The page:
Healthbase Australia - Frequently Asked Questions (FAQ)
- Why is Healthbase Australia different to a Search Engine?
- How does Healthbase Australia obtain data about sites?
- How do I best use the search facility
- Why doesn't Healthbase find this/my site?
- Tell me more about "Metadata"
Why is Healthbase Australia different to a Search Engine?
Healthbase Australia is not just another search engine
and there are some fundamental differences you should know about if you
intend to use Healthbase extensively.
- Healthbase stores specific pieces of metadata about health-related
internet sites. It does not store information obtained from the content
of individual pages, which are often irrelevant, outdated or non-existent.
- The metadata stored, is at minimum, a description and a list
of keywords about the site.
- The metadata is stored in a relational database, which can be accessed
and updated readily by Healthbase Australia librarians.
- Healthbase excels in finding sites that contain quite a deal of information
about a subject, rather than a passing mention of a word. So used in conjunction
with traditional search engines, Healthbase provides a good first line
tool for finding internet sites about health-related topics.
- Healthbase Australia is focused on sites of relevance to Australia, but is
planning to extend Healthbase to be totally international - for instance,
Healthbase already stores the language that the site uses. This means that
you will be able to search Healthbase for sites that contain section
written in say, Spanish.
How does Healthbase Australia obtain data about sites?
Healthbase Australia does not trawl the internet looking for
sites and then extract as much information as possible. Instead, Healthbase
contacts sites which it has been informed contain health-related information.
Healthbase goes to the site and looks at the home page, or the main page of
a topic area and obtains any metadata which the authors have placed
in the HTML headers (<META> tags). The contents of relevant metadata
are placed into a cataloguing form which a trained operator edits manually if
necessary. Many sites do not contain metadata keywords. In this case, the
Healthbase librarian will examine the site, and determine an appropriate
set of keywords. This is obviously a labour intensive exercise for
Healthbase to undertake - it would be far better if sites ensured their
own metadata was accurate and up to date.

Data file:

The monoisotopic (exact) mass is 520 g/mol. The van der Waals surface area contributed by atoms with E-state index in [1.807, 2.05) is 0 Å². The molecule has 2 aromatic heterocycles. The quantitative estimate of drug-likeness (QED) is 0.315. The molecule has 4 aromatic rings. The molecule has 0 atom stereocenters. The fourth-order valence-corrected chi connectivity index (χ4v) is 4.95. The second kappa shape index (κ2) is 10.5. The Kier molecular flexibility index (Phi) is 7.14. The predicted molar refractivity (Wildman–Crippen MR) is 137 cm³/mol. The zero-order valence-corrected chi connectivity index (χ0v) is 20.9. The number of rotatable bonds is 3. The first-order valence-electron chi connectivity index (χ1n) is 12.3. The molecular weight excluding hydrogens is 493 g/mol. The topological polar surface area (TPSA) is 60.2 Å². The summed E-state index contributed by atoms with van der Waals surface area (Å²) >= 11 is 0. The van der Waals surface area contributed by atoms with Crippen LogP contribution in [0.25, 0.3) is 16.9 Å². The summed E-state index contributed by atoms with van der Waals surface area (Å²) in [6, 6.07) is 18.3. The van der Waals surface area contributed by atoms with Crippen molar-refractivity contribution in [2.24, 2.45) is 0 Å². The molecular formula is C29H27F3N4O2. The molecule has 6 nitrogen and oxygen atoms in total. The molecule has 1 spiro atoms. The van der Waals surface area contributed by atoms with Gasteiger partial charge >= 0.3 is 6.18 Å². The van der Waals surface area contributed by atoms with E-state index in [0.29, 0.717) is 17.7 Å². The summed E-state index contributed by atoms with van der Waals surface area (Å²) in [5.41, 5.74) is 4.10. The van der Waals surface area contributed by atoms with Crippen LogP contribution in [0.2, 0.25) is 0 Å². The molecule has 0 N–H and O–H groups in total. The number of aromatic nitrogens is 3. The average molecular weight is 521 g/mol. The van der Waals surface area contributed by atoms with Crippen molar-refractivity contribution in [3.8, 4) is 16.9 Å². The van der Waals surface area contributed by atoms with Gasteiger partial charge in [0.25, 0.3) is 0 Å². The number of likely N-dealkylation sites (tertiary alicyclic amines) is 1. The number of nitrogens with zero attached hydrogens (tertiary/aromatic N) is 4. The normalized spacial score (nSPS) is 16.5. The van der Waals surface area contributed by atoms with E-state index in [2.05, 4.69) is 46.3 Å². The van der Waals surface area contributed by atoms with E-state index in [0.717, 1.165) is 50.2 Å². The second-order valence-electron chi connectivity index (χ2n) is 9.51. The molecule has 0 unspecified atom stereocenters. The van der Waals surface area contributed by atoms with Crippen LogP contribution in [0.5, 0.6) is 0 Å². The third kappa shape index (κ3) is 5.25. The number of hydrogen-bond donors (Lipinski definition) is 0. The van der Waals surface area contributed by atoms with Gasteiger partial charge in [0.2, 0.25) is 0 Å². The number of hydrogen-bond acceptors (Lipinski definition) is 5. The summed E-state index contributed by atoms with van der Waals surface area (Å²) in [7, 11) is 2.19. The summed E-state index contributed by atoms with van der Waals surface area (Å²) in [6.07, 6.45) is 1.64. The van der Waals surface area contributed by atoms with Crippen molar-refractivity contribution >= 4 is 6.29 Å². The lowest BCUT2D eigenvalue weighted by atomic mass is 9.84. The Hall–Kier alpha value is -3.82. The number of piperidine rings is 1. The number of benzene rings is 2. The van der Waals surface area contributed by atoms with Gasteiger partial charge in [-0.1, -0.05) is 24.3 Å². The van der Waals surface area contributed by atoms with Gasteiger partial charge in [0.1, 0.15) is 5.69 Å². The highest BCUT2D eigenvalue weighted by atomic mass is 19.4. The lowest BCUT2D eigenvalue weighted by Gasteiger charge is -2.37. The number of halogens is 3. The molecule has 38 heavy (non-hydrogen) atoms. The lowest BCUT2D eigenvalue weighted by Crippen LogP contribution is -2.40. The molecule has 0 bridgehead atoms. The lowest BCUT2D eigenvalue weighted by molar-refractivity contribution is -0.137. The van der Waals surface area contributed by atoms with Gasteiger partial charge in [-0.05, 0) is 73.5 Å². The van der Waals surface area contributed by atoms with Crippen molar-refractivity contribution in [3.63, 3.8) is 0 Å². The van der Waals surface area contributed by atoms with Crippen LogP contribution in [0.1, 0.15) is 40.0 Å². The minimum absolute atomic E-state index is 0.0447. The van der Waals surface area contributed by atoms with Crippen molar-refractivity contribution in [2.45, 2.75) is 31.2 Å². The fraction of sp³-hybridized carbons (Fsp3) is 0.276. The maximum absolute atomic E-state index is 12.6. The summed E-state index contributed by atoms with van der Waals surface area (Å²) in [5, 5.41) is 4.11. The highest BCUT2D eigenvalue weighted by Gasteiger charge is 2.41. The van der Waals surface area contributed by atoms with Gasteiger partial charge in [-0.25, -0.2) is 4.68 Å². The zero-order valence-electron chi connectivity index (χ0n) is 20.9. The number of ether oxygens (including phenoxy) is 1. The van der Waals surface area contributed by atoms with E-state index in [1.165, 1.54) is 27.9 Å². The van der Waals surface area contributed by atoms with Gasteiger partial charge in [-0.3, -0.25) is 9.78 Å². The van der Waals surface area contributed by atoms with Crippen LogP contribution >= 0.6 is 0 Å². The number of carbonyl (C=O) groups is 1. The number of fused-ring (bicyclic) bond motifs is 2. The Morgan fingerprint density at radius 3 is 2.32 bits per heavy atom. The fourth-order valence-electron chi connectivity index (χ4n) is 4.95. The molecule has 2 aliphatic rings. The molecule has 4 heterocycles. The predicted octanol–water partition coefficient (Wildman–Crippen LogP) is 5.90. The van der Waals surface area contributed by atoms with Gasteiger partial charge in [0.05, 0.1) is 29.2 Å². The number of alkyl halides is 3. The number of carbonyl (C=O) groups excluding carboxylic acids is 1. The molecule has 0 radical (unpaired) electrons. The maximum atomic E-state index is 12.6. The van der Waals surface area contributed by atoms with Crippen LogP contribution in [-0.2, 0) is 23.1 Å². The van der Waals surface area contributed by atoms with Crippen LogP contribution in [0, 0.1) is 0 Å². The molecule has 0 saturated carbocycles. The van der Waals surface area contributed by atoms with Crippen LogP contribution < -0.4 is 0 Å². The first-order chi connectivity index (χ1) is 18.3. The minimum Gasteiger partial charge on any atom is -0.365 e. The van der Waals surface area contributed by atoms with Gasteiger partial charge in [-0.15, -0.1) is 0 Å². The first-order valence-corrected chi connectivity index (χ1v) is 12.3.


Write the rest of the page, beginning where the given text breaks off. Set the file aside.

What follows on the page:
How do I best use the search facility
The search facility has been designed to be easy, yet powerful to use. There is
a text field where you enter one or more words you wish to search for. You can treat
two or more words as one by placing double quotes around them, e.g. "general practice".
This will only find sites where the keyword has specifically been entered as:
"general practice". Other ways to search for sites that deal with general practice
might be to enter general practice and select the "all" button. This will
find sites that deal with general practice but not those that have keyword
entries such as general practioners. To find the latter, enter something like:-
general practi. Healthbase will then find sites with keywords that start
with general practi if you have selected "all". In the case where you have
selected "any", then Healthbase will find all keywords matching general plus
all keywords starting with practi.
Try not to use plurals in searches. e.g. if you wanted to find all the Divisions of General
Practice in Australia, enter division general practice with the "all" words button
pressed, since no one division would likely have a keyword "divisions".
Why doesn't Healthbase find this/my site?
A Healthbase search can only find sites that it knows about. If you know of a site or
sites that you wish to be added to Healthbase Australia's database, then please use
this simple form to inform us about it/them!
Tell me more about "Metadata"
Metatdata is data about data. Metadata for internet sites and pages can be used to
store information such as the author of a page, or its creation date or date
of last modification, etc. A number of organisations around the world are working on standard
metadata schemas. The most popular of these is the Dublin Core.
The Australian Government has established a standard, based on the Dublin Core, and which has been
adopted (in principle) by all the Australian states. You can learn more about
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